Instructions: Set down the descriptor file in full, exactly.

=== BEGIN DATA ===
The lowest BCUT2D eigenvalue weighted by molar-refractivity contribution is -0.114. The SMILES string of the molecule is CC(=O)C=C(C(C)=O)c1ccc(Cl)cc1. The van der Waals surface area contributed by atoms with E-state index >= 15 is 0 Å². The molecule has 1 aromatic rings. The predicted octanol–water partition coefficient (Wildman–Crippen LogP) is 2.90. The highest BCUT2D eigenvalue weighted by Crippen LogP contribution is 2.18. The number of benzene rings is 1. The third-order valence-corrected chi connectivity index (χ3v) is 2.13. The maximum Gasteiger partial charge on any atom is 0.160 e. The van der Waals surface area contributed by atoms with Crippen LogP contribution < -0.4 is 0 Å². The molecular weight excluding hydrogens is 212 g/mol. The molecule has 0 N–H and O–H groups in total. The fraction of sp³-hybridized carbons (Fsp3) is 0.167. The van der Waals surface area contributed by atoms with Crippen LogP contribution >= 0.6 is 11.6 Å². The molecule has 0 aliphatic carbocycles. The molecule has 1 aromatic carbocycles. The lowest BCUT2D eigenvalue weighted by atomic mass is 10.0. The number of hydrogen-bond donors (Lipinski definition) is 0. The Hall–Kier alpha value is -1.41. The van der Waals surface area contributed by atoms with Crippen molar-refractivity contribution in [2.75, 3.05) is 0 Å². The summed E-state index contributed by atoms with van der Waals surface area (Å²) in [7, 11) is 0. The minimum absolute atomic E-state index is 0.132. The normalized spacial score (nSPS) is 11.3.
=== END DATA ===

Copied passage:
The lowest BCUT2D eigenvalue weighted by molar-refractivity contribution is -0.114. The SMILES string of the molecule is CC(=O)C=C(C(C)=O)c1ccc(Cl)cc1. The van der Waals surface area contributed by atoms with E-state index >= 15 is 0 Å². The molecule has 1 aromatic rings. The predicted octanol–water partition coefficient (Wildman–Crippen LogP) is 2.90. The highest BCUT2D eigenvalue weighted by Crippen LogP contribution is 2.18. The number of benzene rings is 1. The third-order valence-corrected chi connectivity index (χ3v) is 2.13. The maximum Gasteiger partial charge on any atom is 0.160 e. The van der Waals surface area contributed by atoms with Crippen LogP contribution < -0.4 is 0 Å². The molecular weight excluding hydrogens is 212 g/mol. The molecule has 0 N–H and O–H groups in total. The fraction of sp³-hybridized carbons (Fsp3) is 0.167. The van der Waals surface area contributed by atoms with Crippen LogP contribution >= 0.6 is 11.6 Å². The molecule has 0 aliphatic carbocycles. The molecule has 1 aromatic carbocycles. The lowest BCUT2D eigenvalue weighted by atomic mass is 10.0. The number of hydrogen-bond donors (Lipinski definition) is 0. The Hall–Kier alpha value is -1.41. The van der Waals surface area contributed by atoms with Crippen molar-refractivity contribution in [2.75, 3.05) is 0 Å². The summed E-state index contributed by atoms with van der Waals surface area (Å²) in [7, 11) is 0. The minimum absolute atomic E-state index is 0.132. The normalized spacial score (nSPS) is 11.3.